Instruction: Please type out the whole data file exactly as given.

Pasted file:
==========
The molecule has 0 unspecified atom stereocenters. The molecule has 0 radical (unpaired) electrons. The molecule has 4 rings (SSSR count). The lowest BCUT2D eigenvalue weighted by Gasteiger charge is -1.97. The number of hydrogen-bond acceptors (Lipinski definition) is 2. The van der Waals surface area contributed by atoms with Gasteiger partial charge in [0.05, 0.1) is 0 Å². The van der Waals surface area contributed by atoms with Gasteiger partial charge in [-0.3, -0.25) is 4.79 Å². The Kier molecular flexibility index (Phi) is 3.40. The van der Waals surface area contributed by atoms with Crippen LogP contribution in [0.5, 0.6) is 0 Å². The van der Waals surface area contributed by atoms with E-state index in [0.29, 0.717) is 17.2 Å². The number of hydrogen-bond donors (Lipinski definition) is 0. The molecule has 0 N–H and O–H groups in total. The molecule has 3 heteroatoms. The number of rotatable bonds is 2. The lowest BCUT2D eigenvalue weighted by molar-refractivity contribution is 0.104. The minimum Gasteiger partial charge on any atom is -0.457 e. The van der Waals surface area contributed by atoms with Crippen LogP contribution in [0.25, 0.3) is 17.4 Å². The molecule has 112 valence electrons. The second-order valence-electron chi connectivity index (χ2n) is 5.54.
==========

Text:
The molecule has 0 unspecified atom stereocenters. The molecule has 0 radical (unpaired) electrons. The molecule has 4 rings (SSSR count). The lowest BCUT2D eigenvalue weighted by Gasteiger charge is -1.97. The number of hydrogen-bond acceptors (Lipinski definition) is 2. The van der Waals surface area contributed by atoms with Gasteiger partial charge in [0.05, 0.1) is 0 Å². The van der Waals surface area contributed by atoms with Gasteiger partial charge in [-0.3, -0.25) is 4.79 Å². The Kier molecular flexibility index (Phi) is 3.40. The van der Waals surface area contributed by atoms with Crippen LogP contribution in [0.5, 0.6) is 0 Å². The van der Waals surface area contributed by atoms with E-state index in [0.29, 0.717) is 17.2 Å². The number of hydrogen-bond donors (Lipinski definition) is 0. The molecule has 0 N–H and O–H groups in total. The molecule has 3 heteroatoms. The number of rotatable bonds is 2. The lowest BCUT2D eigenvalue weighted by molar-refractivity contribution is 0.104. The minimum Gasteiger partial charge on any atom is -0.457 e. The van der Waals surface area contributed by atoms with Crippen LogP contribution in [0.25, 0.3) is 17.4 Å². The molecule has 112 valence electrons. The second-order valence-electron chi connectivity index (χ2n) is 5.54.